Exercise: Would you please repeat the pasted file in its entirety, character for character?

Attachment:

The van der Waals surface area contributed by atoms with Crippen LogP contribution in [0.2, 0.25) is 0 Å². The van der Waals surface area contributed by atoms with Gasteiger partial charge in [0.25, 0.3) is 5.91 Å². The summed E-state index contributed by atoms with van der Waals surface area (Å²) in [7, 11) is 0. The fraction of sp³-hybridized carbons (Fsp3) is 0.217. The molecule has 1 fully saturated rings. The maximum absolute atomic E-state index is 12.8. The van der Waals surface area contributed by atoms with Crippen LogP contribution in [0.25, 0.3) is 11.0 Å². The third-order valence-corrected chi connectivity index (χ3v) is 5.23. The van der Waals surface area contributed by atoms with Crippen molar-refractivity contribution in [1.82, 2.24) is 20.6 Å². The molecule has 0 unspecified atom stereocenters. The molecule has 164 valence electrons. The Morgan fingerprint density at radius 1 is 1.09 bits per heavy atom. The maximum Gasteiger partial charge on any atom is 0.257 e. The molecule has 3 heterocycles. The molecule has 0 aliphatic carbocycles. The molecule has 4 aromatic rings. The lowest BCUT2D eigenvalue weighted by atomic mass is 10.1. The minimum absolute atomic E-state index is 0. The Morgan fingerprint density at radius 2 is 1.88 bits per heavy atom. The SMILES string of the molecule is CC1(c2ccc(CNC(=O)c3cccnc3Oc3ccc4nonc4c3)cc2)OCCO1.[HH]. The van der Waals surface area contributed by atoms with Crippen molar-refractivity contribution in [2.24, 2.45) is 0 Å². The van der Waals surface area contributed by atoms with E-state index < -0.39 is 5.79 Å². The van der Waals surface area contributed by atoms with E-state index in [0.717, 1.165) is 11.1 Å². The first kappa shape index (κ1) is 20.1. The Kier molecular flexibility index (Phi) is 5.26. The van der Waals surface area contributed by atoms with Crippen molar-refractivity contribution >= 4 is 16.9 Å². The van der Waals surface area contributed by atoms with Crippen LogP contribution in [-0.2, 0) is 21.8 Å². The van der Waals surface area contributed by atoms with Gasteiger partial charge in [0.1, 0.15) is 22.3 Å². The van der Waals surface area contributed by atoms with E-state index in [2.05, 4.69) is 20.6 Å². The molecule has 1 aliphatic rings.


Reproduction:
The van der Waals surface area contributed by atoms with Crippen LogP contribution in [0.2, 0.25) is 0 Å². The van der Waals surface area contributed by atoms with Gasteiger partial charge in [0.25, 0.3) is 5.91 Å². The summed E-state index contributed by atoms with van der Waals surface area (Å²) in [7, 11) is 0. The fraction of sp³-hybridized carbons (Fsp3) is 0.217. The molecule has 1 fully saturated rings. The maximum absolute atomic E-state index is 12.8. The van der Waals surface area contributed by atoms with Crippen LogP contribution in [0.25, 0.3) is 11.0 Å². The third-order valence-corrected chi connectivity index (χ3v) is 5.23. The van der Waals surface area contributed by atoms with Crippen molar-refractivity contribution in [1.82, 2.24) is 20.6 Å². The molecule has 0 unspecified atom stereocenters. The molecule has 164 valence electrons. The Morgan fingerprint density at radius 1 is 1.09 bits per heavy atom. The maximum Gasteiger partial charge on any atom is 0.257 e. The molecule has 3 heterocycles. The molecule has 0 aliphatic carbocycles. The molecule has 4 aromatic rings. The lowest BCUT2D eigenvalue weighted by atomic mass is 10.1. The minimum absolute atomic E-state index is 0. The Morgan fingerprint density at radius 2 is 1.88 bits per heavy atom. The SMILES string of the molecule is CC1(c2ccc(CNC(=O)c3cccnc3Oc3ccc4nonc4c3)cc2)OCCO1.[HH]. The van der Waals surface area contributed by atoms with Crippen molar-refractivity contribution in [2.24, 2.45) is 0 Å². The van der Waals surface area contributed by atoms with E-state index < -0.39 is 5.79 Å². The van der Waals surface area contributed by atoms with E-state index in [0.717, 1.165) is 11.1 Å². The first kappa shape index (κ1) is 20.1. The Kier molecular flexibility index (Phi) is 5.26. The van der Waals surface area contributed by atoms with Crippen molar-refractivity contribution >= 4 is 16.9 Å². The van der Waals surface area contributed by atoms with Crippen LogP contribution in [-0.2, 0) is 21.8 Å². The van der Waals surface area contributed by atoms with Gasteiger partial charge in [0.1, 0.15) is 22.3 Å². The van der Waals surface area contributed by atoms with E-state index in [2.05, 4.69) is 20.6 Å². The molecule has 1 aliphatic rings.